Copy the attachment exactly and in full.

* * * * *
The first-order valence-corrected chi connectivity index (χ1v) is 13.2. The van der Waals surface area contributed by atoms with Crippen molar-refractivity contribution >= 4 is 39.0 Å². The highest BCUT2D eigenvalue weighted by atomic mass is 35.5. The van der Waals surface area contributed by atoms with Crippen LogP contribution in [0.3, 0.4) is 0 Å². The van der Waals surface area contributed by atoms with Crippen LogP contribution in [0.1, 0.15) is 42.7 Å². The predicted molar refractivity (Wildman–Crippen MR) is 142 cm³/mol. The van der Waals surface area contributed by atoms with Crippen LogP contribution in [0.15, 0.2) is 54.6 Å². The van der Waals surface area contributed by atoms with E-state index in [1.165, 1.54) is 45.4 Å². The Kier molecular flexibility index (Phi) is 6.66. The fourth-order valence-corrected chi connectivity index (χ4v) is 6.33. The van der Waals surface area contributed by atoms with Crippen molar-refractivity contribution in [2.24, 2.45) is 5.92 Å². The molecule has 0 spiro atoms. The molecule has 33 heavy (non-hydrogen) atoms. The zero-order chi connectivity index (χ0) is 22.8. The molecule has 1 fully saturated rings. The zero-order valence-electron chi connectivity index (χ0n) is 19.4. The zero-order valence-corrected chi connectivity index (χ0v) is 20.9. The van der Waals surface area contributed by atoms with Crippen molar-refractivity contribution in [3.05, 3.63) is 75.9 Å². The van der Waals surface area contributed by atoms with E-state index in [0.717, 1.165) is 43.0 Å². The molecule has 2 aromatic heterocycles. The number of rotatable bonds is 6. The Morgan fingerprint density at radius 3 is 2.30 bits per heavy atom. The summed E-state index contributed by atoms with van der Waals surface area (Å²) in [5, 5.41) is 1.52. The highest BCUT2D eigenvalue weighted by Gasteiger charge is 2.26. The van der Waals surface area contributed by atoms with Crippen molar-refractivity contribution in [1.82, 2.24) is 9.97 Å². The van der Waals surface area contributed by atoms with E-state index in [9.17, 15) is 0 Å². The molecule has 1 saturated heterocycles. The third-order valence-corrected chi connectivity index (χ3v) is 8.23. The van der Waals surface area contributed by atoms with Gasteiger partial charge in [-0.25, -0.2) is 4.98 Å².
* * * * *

The first-order valence-corrected chi connectivity index (χ1v) is 13.2. The van der Waals surface area contributed by atoms with Crippen molar-refractivity contribution >= 4 is 39.0 Å². The highest BCUT2D eigenvalue weighted by atomic mass is 35.5. The van der Waals surface area contributed by atoms with Crippen LogP contribution in [0.3, 0.4) is 0 Å². The van der Waals surface area contributed by atoms with Crippen LogP contribution in [0.1, 0.15) is 42.7 Å². The predicted molar refractivity (Wildman–Crippen MR) is 142 cm³/mol. The van der Waals surface area contributed by atoms with Crippen LogP contribution in [0.15, 0.2) is 54.6 Å². The van der Waals surface area contributed by atoms with E-state index in [1.165, 1.54) is 45.4 Å². The Kier molecular flexibility index (Phi) is 6.66. The fourth-order valence-corrected chi connectivity index (χ4v) is 6.33. The van der Waals surface area contributed by atoms with Crippen molar-refractivity contribution in [2.24, 2.45) is 5.92 Å². The molecule has 0 spiro atoms. The molecule has 33 heavy (non-hydrogen) atoms. The zero-order chi connectivity index (χ0) is 22.8. The molecule has 1 fully saturated rings. The zero-order valence-electron chi connectivity index (χ0n) is 19.4. The zero-order valence-corrected chi connectivity index (χ0v) is 20.9. The van der Waals surface area contributed by atoms with Crippen molar-refractivity contribution in [3.05, 3.63) is 75.9 Å². The van der Waals surface area contributed by atoms with E-state index in [0.717, 1.165) is 43.0 Å². The molecule has 2 aromatic heterocycles. The number of rotatable bonds is 6. The Morgan fingerprint density at radius 3 is 2.30 bits per heavy atom. The summed E-state index contributed by atoms with van der Waals surface area (Å²) in [5, 5.41) is 1.52. The highest BCUT2D eigenvalue weighted by Gasteiger charge is 2.26. The van der Waals surface area contributed by atoms with Crippen molar-refractivity contribution in [1.82, 2.24) is 9.97 Å². The van der Waals surface area contributed by atoms with E-state index in [9.17, 15) is 0 Å². The molecule has 1 saturated heterocycles. The third-order valence-corrected chi connectivity index (χ3v) is 8.23. The van der Waals surface area contributed by atoms with Gasteiger partial charge in [-0.25, -0.2) is 4.98 Å².